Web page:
Yiddish songwriter, lyricist, actor, playwright, director, and producer Herman Yablokoff [Hayim Yablonik] was born in Grodno, Russian Poland (now Belarus), where he sang as a boy chorister in the choir of Cantor (Reb) Yoshe Slonimer at the age of ten. He began playing children’s roles in local Yiddish theater when he was twelve, and at seventeen he left home to tour Lithuania and Poland with an acting troupe. In 1924, after four years with the Kovner Fareynikte Trup (United Troupe of Kovno) and travels through Germany and Holland, he emigrated to America and began playing on stages in Toronto, Montreal, and Los Angeles before settling in New York.
Yablokoff became one of the most pervasive personalities of the Second Avenue theater world during the heyday of American Yiddish theater in the 1930s and 1940s. One of the many major musical shows he wrote, directed, and produced was Der payatz (The Clown), which catapulted him to even wider fame under that sobriquet. He further popularized that role on his weekly Yiddish radio program of the same name.
Papirosn (Cigarettes), from his play with the same title, is probably his most enduring song. Most likely an adaptation of a European folk melody to his own melodramatic lyrics, it is still sung today. The tune of his song Shvayg mayn harts (Be Still, My Heart) became popular in English as Nature Boy when it was allegedly appropriated by the songwriter and musician Eden "Ahbe" Ahbez (born George Alexander Aberle). According to Yablokoff’s own account, Ahbez had claimed to have “heard the tune in the mist of the California mountains,” but legal proceedings resulted in a substantial monetary settlement.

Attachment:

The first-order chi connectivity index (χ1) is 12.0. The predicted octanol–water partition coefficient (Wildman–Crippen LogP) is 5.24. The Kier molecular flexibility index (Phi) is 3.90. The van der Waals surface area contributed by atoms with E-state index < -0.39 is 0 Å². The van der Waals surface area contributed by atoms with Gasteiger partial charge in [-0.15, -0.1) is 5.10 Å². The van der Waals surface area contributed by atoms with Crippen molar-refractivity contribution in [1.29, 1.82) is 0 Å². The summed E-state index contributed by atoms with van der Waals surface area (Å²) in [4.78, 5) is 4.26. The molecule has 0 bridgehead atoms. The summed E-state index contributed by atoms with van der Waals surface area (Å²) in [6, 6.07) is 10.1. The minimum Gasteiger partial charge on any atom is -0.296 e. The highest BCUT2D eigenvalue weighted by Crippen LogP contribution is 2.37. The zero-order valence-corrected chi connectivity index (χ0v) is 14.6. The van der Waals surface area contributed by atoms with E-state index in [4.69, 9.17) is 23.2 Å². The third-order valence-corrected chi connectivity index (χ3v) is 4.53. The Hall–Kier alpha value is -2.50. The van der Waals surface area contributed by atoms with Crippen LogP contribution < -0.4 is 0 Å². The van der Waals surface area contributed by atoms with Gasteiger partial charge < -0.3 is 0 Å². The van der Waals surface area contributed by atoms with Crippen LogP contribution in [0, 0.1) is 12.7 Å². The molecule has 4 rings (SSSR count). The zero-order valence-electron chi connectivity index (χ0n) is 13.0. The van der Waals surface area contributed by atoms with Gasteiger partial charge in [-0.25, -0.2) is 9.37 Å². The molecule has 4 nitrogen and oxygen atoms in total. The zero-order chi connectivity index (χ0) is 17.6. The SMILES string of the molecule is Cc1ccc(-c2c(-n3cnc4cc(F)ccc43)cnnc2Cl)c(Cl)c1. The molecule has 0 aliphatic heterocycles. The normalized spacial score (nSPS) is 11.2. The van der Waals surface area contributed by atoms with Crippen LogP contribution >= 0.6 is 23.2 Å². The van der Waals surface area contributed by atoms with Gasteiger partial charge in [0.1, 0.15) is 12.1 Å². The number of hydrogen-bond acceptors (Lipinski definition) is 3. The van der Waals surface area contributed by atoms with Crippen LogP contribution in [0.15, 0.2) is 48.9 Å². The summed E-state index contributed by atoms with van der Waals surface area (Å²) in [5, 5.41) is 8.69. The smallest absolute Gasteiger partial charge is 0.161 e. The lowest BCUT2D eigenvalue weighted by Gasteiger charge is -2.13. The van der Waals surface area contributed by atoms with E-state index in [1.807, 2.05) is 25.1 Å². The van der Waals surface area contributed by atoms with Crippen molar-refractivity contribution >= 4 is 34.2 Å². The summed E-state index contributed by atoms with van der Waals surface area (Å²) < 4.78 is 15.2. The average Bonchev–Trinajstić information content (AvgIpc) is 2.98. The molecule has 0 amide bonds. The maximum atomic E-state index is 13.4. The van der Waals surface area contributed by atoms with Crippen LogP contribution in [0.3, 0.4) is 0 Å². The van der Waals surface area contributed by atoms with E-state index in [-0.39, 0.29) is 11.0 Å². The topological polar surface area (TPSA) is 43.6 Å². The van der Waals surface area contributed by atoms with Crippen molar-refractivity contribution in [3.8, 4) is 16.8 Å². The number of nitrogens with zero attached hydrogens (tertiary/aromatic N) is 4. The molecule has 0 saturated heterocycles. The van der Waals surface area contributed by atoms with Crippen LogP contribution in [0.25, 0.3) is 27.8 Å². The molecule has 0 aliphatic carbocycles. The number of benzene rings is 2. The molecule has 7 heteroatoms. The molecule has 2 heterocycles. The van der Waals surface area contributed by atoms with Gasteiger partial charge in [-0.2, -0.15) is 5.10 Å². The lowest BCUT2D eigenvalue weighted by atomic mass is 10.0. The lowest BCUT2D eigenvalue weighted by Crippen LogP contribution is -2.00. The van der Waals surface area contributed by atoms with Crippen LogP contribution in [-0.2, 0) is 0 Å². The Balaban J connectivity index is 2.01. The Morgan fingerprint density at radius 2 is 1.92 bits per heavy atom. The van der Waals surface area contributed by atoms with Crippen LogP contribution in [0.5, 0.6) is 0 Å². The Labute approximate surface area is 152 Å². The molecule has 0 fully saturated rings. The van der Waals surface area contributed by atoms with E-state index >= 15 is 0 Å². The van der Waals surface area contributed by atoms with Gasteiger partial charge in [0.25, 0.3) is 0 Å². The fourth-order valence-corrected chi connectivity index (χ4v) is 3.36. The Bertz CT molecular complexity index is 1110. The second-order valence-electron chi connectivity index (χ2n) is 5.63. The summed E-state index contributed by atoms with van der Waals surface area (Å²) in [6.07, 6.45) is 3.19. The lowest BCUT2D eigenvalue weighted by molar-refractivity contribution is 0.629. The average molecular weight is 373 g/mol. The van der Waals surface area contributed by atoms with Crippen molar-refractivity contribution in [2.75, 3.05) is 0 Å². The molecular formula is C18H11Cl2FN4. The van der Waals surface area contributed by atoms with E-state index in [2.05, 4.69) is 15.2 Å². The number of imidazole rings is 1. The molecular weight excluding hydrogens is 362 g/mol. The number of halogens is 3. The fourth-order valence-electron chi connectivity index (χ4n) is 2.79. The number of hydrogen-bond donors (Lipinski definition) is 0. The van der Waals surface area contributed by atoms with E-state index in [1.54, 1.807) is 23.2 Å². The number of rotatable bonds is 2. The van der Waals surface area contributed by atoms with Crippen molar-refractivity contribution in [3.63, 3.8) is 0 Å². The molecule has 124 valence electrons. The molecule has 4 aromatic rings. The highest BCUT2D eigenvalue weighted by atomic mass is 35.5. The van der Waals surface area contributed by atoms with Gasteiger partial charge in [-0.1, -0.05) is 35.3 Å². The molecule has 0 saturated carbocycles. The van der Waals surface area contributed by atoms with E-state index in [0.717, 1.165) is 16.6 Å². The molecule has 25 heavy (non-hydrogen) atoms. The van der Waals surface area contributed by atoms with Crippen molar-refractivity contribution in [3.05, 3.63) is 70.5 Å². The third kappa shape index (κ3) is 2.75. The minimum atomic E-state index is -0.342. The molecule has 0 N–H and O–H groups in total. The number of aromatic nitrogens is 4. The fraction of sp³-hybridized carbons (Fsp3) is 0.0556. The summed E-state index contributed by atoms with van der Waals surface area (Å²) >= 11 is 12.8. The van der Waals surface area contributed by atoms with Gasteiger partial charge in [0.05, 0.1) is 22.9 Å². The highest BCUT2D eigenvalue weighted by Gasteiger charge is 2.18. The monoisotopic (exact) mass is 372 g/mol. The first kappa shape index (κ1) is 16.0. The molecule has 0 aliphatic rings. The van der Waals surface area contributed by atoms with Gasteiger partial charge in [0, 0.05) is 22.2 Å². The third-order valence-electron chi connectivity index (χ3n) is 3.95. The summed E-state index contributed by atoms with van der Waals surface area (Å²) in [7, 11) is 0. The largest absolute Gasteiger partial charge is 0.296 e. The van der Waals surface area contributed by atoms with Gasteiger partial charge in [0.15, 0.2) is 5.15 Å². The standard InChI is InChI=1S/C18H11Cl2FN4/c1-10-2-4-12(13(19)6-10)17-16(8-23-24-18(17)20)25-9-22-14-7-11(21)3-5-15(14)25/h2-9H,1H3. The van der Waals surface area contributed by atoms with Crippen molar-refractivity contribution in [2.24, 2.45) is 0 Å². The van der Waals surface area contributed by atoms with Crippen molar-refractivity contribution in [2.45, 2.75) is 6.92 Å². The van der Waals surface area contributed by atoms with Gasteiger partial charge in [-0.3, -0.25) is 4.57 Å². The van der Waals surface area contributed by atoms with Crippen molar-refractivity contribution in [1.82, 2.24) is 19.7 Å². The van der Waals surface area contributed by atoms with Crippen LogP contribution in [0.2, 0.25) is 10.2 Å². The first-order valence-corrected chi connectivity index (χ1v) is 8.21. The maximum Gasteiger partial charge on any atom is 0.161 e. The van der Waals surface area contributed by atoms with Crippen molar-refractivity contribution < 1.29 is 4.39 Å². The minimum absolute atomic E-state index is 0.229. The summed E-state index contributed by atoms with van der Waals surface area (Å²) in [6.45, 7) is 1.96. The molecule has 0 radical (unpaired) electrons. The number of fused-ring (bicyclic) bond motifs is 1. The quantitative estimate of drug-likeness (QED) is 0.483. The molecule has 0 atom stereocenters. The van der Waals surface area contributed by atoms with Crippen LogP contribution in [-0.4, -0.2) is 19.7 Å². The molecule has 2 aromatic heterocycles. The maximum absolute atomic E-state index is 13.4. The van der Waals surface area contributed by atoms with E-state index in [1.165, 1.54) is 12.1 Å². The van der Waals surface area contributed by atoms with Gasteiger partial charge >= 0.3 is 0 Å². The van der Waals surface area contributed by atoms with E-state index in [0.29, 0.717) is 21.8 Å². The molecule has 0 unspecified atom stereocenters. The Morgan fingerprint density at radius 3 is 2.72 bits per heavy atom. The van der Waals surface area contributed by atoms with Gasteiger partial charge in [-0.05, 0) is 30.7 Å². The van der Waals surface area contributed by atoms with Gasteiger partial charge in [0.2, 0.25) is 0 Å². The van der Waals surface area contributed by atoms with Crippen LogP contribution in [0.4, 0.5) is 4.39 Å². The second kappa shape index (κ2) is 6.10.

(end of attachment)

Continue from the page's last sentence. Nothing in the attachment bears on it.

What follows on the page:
Yablokoff went on tour to Israel, Scandinavia, Europe, Cuba, and South America, and he frequently played opposite his wife, the equally well known Yiddish actress and singer Bella Meisel. But his most important trip was his seven-month tour of displaced persons (DP) camps in Germany, Austria, and Italy following the end of the Second World War, where he gave more than 100 performances for 180,000 homeless Jewish refugees from the Holocaust. He received the United States Army Certificate of Merit for that endeavor. In one of those camps he discovered his niece, who turned out to be the only survivor among all his European family.
Yablokoff was first accepted into the Hebrew Actors Union in 1931 and went on to serve as its president for a number of terms after 1945. He was also president of the Yiddish Theatrical Alliance as well as chairman of the Yiddish National Theater in New York. Later in his life, reflecting upon his career, Yablokoff remarked that the Yiddish theater had constituted “a religious experience, a movement of the soul.”
By: Neil W. Levin
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